Arroyo JA. (2014). Alcohol among Native Americans. From myths to cultural renewal. Invited Address for the Native Research Network Conference, Phoenix, AZ (6/5/14).
Castro FG, Barrera M, Martinez CR. (2004).The cultural adaptation of prevention interventions. Resolving tensions between fidelity and fit. Prevention Science, 5,41-45.
Department of Hawaiian Home Lands (2016). Hawaiian Homes Commission Act. Accessed September 29, 2016: http://dhhl.hawaii.gov/hhc/laws-and-rules/
Edwards, C., Giroux, D., & Okamoto, S.K. (2010). A review of the literature on Native Hawaiian youth and drug use. Implications for research and practice. The Journal of Ethnicity in Substance Abuse, 9(3), 153-172. doi: 10.1080/15332640.2010.500580
Else, I. R. N., Andrade, N. N., & Nahulu, L. B. (2007). Suicide and suicidal-related behaviors among indigenous Pacific Islanders in the United States. Death Studies, 31(5), 479-501. doi:10.1080/07481180701244595
Flay, B.R., Biglan, A., Boruch, R.F., Castro, F.G., Gottfredson, D., Kellam, S. Ji, P. (2005). Standards of evidence. Criteria for efficacy, effectiveness and dissemination. Prevention Science, 6(3), 151-175. doi:10.1007/s11121-005-5553-y.
Glanz, K., Mau, M., Steffen, A., Maskarinec, G., & Arriola, K. J. (2007). Tobacco use among Native Hawaiian middle school students: Its prevalence, correlates, and implications. Ethnicity & Health, 12, 227-244.
Gone JP. (2007). “We never was happy living like a whiteman”. Mental health disparities and the postcolonial predicament in American Indian communities. American Journal of Community Psychology, 40, 290-300. DOI 10.1007/s10464-007-9136-x.
Gottfredson DC, Cook TD, Gardner FEM, Gorman-Smith D, Howe GW, Sandler IN, Zafft KM. (2015). Standards of evidence for efficacy, effectiveness, and scale-up in prevention science. Next generation. Prevention Science, 16, 893-926. DOI 10.1007/s11121-015-0555-x.
Helm S, Davis K, Haum?na. (2017). Challenges and lessons learned in implementing a community-academic partnership for drug prevention in a Native Hawaiian community. Puerto Rico Health Sciences Journal, 36(2).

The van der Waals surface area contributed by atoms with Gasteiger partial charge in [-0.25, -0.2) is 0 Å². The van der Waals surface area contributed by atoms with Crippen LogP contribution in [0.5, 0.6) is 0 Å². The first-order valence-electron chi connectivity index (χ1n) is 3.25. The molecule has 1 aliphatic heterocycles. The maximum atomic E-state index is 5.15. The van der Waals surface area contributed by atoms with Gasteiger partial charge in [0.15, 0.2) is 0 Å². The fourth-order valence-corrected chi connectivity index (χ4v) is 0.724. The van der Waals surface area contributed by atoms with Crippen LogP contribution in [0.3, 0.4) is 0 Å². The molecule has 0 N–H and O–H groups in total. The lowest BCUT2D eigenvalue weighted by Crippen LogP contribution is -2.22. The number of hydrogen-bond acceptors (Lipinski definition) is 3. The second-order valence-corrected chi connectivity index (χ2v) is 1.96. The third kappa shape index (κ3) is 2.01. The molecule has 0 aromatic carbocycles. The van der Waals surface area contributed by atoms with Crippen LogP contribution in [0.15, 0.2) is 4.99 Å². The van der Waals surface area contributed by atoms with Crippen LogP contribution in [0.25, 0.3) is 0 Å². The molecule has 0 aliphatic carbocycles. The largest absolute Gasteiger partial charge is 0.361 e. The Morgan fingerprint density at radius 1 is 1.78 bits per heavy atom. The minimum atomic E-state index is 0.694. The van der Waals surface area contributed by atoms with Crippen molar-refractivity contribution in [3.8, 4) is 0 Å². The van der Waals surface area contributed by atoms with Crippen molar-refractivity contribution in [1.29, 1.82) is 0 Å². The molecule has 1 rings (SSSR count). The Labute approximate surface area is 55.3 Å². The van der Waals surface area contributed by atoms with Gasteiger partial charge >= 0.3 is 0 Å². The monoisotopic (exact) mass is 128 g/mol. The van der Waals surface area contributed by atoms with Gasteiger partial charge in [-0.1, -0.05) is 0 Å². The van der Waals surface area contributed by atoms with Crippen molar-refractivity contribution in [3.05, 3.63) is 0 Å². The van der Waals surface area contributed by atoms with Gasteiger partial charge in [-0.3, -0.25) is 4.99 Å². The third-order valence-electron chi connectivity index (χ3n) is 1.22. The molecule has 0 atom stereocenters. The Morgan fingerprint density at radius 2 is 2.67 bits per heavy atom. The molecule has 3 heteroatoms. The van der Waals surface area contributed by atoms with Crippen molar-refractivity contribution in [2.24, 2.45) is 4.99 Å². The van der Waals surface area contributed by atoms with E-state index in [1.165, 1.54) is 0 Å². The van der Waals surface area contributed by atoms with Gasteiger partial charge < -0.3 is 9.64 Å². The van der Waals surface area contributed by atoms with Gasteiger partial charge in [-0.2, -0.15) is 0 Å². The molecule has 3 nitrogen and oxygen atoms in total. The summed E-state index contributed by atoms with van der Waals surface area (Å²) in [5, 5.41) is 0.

Helm S, Lee W, Hanakahi V, Gleason K, McCarthy K, Haumana. (2015). Using photovoice with youth to develop a drug prevention program in a rural Hawaiian community. American Indian and Alaska Native Mental Health Research, 22(1), 1-26. doi: 10.5820/aian.2201.2015.1. PMCID: PMC4401743.
Helm S, Lee W, Hanakahi V, Haumana. (2014). A Native Hawaiian model of drug prevention. Oral presentation in symposium, Innovations in Prevention Science with Indigenous Youth and Families” at the Native Research Network Conference, Phoenix AZ, 6/2014.
Hishinuma, E. S., Else, I. R. N., Chang, J. Y., Goebert, D. A., Nishimura, S. T., Choi–Misailidis, S., & Andrade, N. N. (2006). Substance use as a robust correlate of school outcome measures for ethnically diverse adolescents of Asian/Pacific Islander ancestry. School Psychology Quarterly, 21(3), 286-322.
Kulis, S. S., Ayers, S. L., Harthun, M. L., & Jager, J. (2016). Parenting in 2 Worlds. Effects of a culturally adapted intervention for urban American Indians on parenting skills and family functioning. Prevention Science, 1-11. DOI: 10.1007/s11121-016-0657-0
Lai, M., & Saka, S. (2005). Hawaiian students compared with non-Hawaiian students on the 2003 Hawaii Youth Risk Behavior Survey. http://www.ksbe.edu/spi/PDFS/Reports/Demography_Well-being/yrbs/. Accessed April 14, 2008.
Lauricella M, Valdez JK, Okamoto SK, Helm S, Zaremba C. (2016). Culturally grounded prevention for minority youth populations: A systematic review of the literature. Journal of Primary Prevention, 37(1), 11-32, doi: 10.1007/s10935-015-0414-3.
Mokuau, N. (2002). Culturally based interventions for substance use and child abuse among Native Hawaiians. Public Health Report, 117, S82-S87.
Nigg, C. R., Anderson, J. K., Troumbley, R., Alam, M. M., & Keller, S. (2013). Recent Trends in Adolescent Alcohol Use in Hawai‘i: 2005-2011. Hawai‘i Journal of Medicine & Public Health, 72(3), 92-98.
Okamoto SK, Kulis S, Marsiglia FF, Holleran Steiker LK, Dustman P. (2013). A Continuum of approaches toward developing culturally focused prevention interventions. From adaptation to grounding. Journal of Primary Prevention. 10.1007/s10935-013-0334-z.
Ramisetty-Mikler, S., Caetano, R., Goebert, D., & Nishimura, S. T. (2004). Ethnic variation in drinking, drug use, and sexual behavior among adolescents in Hawaii. Journal of School Health, 74(1), 16-22.
Rehuher D, Hiramatsu T, Helm S. (2008). Nationally Endorsed Evidence-based Youth Drug Prevention: A Critique with Implications for Practice-Based Contextually Relevant Prevention in Hawai‘i. Hawaii Journal of Public Health, 1(1), 52-61.
Resnicow, K., Baranowski, T., Ahluwalia, J.S., & Braithwaite, R.L. (1999). Cultural sensitivity in public health. Defined and demystified. Ethnicity & Disease, 9:10-21. Retrieved from http://www.ishib.org/ED/.
Walters KL, Mohammed SA, Evans-Campbell T, Beltran RE, Chae DH, Duran B. (2011). Bodies don’t just tell stories, they tell histories. The Dubois Review, 8(1), 179-189. doi:10.10170S1742058X1100018X
Wong, M. M., Klingle, R. S., & Price, R.K. (2004). Alcohol, tobacco, and other drug use among Asian American and Pacific Islander adolescents in California and Hawai`i. Addictive Behaviors, 29, 127-141.
Susana Helm, Kanoe Davis